How to be Successful in Online Courses
For some of you, this may be your first online course; for others, this might be one of many online courses you've taken. Regardless, we want to help you be successful in completing the course and using the curriculum effectively. Below are a list of tips for participating and completing online courses, culled from our years of experience in online teaching (and in being an online student), as well as from research on what helps online students succeed. If you have any questions, please don't hesitate to ask them in the discussion forum.
- Persistence is perhaps the biggest key to success in online learning. Students who succeed are those who are willing to tolerate technical problems, seek help when needed, work daily on every class, and persist through challenges.
- When you run into a problem, keep trying and ask for help.
Manage Your Time
- You must be able to manage your time well. Most courses are not taught in real time. There are no set times for classes which can be a drawback for a student who procrastinates, is unable to stick to a routine study schedule, or is not able to complete assignments without daily reminders from a teacher. Effective time-management skills don't just happen; they have to be learned. Once you learn them, they will benefit you throughout your life. Follow the tips below to develop yours:
- Make a daily to-do list. Have fun checking things off as you complete them.
- Block off a part of your day that will be as “distraction-free” as you can make it in order to complete the work efficiently and well.
- If you run into a problem, quickly ask for assistance instead of just sitting there waiting for your allotted time to run out for the day.
Make Connections With Your Peers
- The more connections you make with fellow students, the more supported you will feel with the course and more comfortable with asking questions.
- We also encourage you to become familiar with the mentors and the Mobile CSP team; we are here to help you succeed in this course.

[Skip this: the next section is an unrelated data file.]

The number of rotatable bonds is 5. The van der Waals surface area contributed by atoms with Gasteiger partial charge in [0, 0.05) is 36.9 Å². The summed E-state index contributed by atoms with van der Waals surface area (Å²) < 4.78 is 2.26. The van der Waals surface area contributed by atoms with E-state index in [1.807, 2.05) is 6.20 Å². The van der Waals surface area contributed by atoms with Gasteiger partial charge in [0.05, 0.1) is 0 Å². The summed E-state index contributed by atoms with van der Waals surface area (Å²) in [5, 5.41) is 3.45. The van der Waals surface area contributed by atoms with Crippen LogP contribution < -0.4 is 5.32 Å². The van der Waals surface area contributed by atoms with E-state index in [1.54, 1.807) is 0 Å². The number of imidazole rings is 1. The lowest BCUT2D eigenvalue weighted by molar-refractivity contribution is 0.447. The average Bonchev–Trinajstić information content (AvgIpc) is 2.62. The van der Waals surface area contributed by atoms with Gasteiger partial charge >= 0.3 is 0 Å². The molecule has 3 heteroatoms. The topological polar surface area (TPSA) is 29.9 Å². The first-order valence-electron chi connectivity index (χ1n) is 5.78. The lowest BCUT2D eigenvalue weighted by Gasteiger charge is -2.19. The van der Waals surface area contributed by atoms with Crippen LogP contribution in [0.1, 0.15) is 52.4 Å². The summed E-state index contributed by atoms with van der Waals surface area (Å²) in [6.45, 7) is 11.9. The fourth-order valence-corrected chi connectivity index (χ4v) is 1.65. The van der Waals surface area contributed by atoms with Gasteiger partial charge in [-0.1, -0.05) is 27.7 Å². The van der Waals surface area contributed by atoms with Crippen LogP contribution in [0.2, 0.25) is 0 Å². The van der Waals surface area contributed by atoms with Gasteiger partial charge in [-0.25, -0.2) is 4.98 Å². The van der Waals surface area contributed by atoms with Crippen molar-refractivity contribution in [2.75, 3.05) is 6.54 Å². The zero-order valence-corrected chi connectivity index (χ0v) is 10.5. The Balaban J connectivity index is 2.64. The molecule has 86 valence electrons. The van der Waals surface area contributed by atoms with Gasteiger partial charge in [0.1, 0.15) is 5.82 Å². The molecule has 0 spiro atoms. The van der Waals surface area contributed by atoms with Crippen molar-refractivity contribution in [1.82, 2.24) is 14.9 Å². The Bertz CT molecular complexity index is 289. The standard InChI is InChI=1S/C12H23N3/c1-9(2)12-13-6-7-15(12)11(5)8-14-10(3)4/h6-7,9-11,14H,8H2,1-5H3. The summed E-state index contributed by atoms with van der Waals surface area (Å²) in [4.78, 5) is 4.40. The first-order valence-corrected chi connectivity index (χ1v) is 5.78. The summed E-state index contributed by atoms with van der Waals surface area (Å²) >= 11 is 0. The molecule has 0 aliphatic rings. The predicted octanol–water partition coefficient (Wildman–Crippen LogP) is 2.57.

Communicate: Speak Up If Problems Arise
- One of the most frustrating things with online courses is that it can be really easy to be intimidated to speak up when you have questions or if something isn’t working. It is very important to communicate if you are having problems with something in the course because the teachers for the course unfortunately cannot see your reaction to the material to help gauge student understanding.
- Need help? There is a "Need Help" category in the discussion forum that we encourage you to post in as often as you need. Attending one of the weekly office hour sessions via Google Hangouts will also give you a chance to talk to a member of the Mobile CSP team and ask your questions directly.
- It is important that with most classes, especially online classes, motivation is higher at the beginning and typically takes a dip a little ways into the course. Being conscience of this fact can help you with planning how to handle a decrease in motivation for getting work done ahead of time.
- Think of something you can use as motivation before the course starts; once you need the motivation to get something done, it is much more difficult to think of things to motivate you.
- Think about creating a reward system for yourself for staying on schedule and being successful in the course.
Find a Good Study Environment
- Make sure you find a place that you can successfully work
- Find a place that has a noise level that allows you to complete work.
- Find a place with minimal distractions and you are comfortable.
- Find a place with good internet connection - it can be really frustrating if web pages won’t load or if you can’t hear the online web conference because connection is poor.
Stay on Schedule
- Create a system that works for you to help you know deadlines (some people use planners, others use lists, etc.)
- Don’t let yourself fall victim to the "I’ll do that next time" mentality; it can snowball really quickly in an online course.
- Check in frequently - check announcements, forums, attend hangouts. We recommend checking in at least 2-3 times a week even if you complete your coursework in a single day each week.